391challenge pen #3: Heading towards the finish line

  • Advertise with us
Blog entry by jeffthewoodwacker posted 05-24-2009 07:11 PM 1194 reads 1 time favorited 5 comments Add to Favorites Watch
« Part 2: cut, drilled and tubes glued in! Part 3 of 391challenge pen series Part 4: It's Done!!! »

I got up bright and early today (okay I was up early but not so bright!) and decided to give the challenge391 cherry burl pen blank that Karson included in round 3 of the Pen Trade box. Got it all mounted up on the pen mandrall and now Karson will take a trip at 3000 rpm.

I anticipated that there would be some more voids in the burl as I turned it down to size and saved all the shavings to fill in any small voids, cracks or holes. Here the pen blank is turned part way down and there are a few places that will need some special attention. I will mix up some of the pen shavings with medium CA glue and work that slurry into any open areas.

I spray accelerator onto the pen blank, turn the lathe on and use 100 grit sandpaper to make sure all the voids get completely full.

I will now turn the blanks down to where they are just proud of the bushings. The top of the pen is the spalted willow from Steve glued to Karson’s cherry burl. I am going to make this into a modified slim line pen and the top will be longer than the normal slim line pen. This blank is ready to sand and finish. I will dry sand all the way to 1000 grit and then wet sand to 15000 grit. Finish will be three coats of thin CA glue, sanding in between coats with 0000 steel wool and then several coats of Mylands high speed friction polish. After the last coat of Mylands has dried I will crank the lathe up to 3000 rpm and buff the entire blank with a brown paper bag.

Have not sanded or put any finish on this yet – will get photos and continue after all the finish is completed. Apologize for the picture quality – not the camera but the user!

-- Those that say it can't be done should not interrupt those who are doing it.

5 comments so far

View Karson's profile


35300 posts in 5860 days

#1 posted 05-24-2009 07:17 PM

Neat. Great job Jeff

-- I've been blessed with a father who liked to tinker in wood, and a wife who lets me tinker in wood. Appomattox Virginia [email protected]

View itsme_timd's profile


690 posts in 5291 days

#2 posted 05-24-2009 07:31 PM

Looks great, Jeff! I’m eager to see this one finished up.

-- Tim D. - Woodstock, GA

View cabinetmaster's profile


10872 posts in 5018 days

#3 posted 05-24-2009 08:45 PM

Great pen Jeff. Looking good.

-- Jerry--A man can never have enough tools or clamps

View Scott Bryan's profile

Scott Bryan

27248 posts in 5282 days

#4 posted 05-24-2009 10:07 PM

The pen turned out well, Jeff. The wood grain looks nice right now. I am going to be interested in seeing the finished pen.

-- Challenges are what make life interesting; overcoming them is what makes life meaningful- Joshua Marine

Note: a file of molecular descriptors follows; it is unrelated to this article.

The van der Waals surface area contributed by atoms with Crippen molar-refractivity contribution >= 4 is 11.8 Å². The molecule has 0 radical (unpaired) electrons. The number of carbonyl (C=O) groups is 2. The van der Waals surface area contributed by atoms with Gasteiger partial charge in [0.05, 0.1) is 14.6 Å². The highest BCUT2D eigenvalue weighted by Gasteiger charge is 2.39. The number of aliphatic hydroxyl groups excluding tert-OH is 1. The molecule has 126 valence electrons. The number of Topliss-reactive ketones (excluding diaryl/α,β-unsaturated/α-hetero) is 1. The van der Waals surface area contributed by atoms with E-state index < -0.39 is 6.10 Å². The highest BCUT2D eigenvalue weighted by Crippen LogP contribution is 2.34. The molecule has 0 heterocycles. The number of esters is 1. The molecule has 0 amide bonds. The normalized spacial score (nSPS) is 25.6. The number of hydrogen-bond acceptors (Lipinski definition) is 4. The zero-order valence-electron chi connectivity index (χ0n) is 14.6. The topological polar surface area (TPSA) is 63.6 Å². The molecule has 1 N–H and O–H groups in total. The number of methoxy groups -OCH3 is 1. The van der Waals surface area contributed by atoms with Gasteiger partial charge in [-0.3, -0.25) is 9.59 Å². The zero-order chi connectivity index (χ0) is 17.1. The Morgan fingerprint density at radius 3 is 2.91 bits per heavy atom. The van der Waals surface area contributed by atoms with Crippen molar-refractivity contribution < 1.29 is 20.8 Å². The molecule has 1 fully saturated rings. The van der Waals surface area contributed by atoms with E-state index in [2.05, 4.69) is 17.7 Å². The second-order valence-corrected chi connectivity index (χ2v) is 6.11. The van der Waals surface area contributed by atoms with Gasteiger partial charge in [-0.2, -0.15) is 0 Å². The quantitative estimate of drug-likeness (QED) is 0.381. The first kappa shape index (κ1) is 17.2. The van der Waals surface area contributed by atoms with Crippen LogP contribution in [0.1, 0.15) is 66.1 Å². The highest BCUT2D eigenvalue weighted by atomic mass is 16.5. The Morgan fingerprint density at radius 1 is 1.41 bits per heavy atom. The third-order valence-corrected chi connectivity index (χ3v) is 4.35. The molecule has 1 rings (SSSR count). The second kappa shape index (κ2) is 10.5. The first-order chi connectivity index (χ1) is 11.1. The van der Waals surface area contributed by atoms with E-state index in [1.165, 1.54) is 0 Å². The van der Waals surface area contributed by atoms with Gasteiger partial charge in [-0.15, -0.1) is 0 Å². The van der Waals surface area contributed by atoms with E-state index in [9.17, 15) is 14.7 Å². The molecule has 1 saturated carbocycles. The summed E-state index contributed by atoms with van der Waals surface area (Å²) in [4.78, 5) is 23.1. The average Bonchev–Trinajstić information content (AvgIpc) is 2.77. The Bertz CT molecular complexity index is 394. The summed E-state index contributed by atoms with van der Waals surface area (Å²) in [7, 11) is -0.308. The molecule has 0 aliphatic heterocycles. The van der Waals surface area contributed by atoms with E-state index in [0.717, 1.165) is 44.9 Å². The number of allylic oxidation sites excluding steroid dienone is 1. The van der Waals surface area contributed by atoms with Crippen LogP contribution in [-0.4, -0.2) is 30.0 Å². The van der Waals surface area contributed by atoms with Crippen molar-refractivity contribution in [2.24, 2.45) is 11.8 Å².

View Gary Fixler's profile

Gary Fixler

1001 posts in 4841 days

#5 posted 05-25-2009 12:32 AM

Nice. Thanks for all the details. I’m going to be making some bottle stoppers soon, and am quite an amateur, so I’m glad to hear what you’ll be using, and also following along with each step of your result.

Also, if I may share some camera tricks… It looks like your camera wants to focus on the background. It sees the woodchips, and their rich detail. Mine always does this as well. I’ve developed 3 ways to combat it. There might be a mode on your camera that shows a mountain or a flower. Switching it to flower can often make it want to focus on the foreground. If there’s a digital macro mode (my Canon Elph has one), it will focus in sharp detail on close objects.

If the camera is capable of focusing closer, but just won’t, you might be able to stick something of higher contrast in plane with the pen to block the rest of the shot for the moment. Sometimes I’ve placed a sheet of paper with a picture, or filled with text, to give the camera something to lock on to, pressed the button halfway so it holds those settings, then pulled the paper out and pressed it fully to take the shot, now in proper focus. In the field I’ve even just used my spread fingers below, or laying on the object, as the highlights and shadows are pretty detailed. Alternatively, I’ll use a finger or two right up by the lens to block it from seeing whatever it keeps wanting to focus on, let it focus on the foreground object, and then remove my fingers and take the shot all the way.

Finally, if it can’t focus closer, but can zoom, you can move back and zoom in. Not only does that give it enough space, but I think it also moves the focal range around the object, and/or enlarges it, so everything in the shot will be in focus. The closer and more ‘macro’ the shot, the less depth of field typically, so things like super closeups of ants might show their head in focus, but the feet aren’t. Hope that helps, I want to see your work in high clarity! :)

-- Gary, Los Angeles, video game animator

Have your say...

You must be signed in to post the comments.

DISCLAIMER: Any posts on LJ are posted by individuals acting in their own right and do not necessarily reflect the views of LJ. LJ will not be held liable for the actions of any user.

Latest Projects | Latest Blog Entries | Latest Forum Topics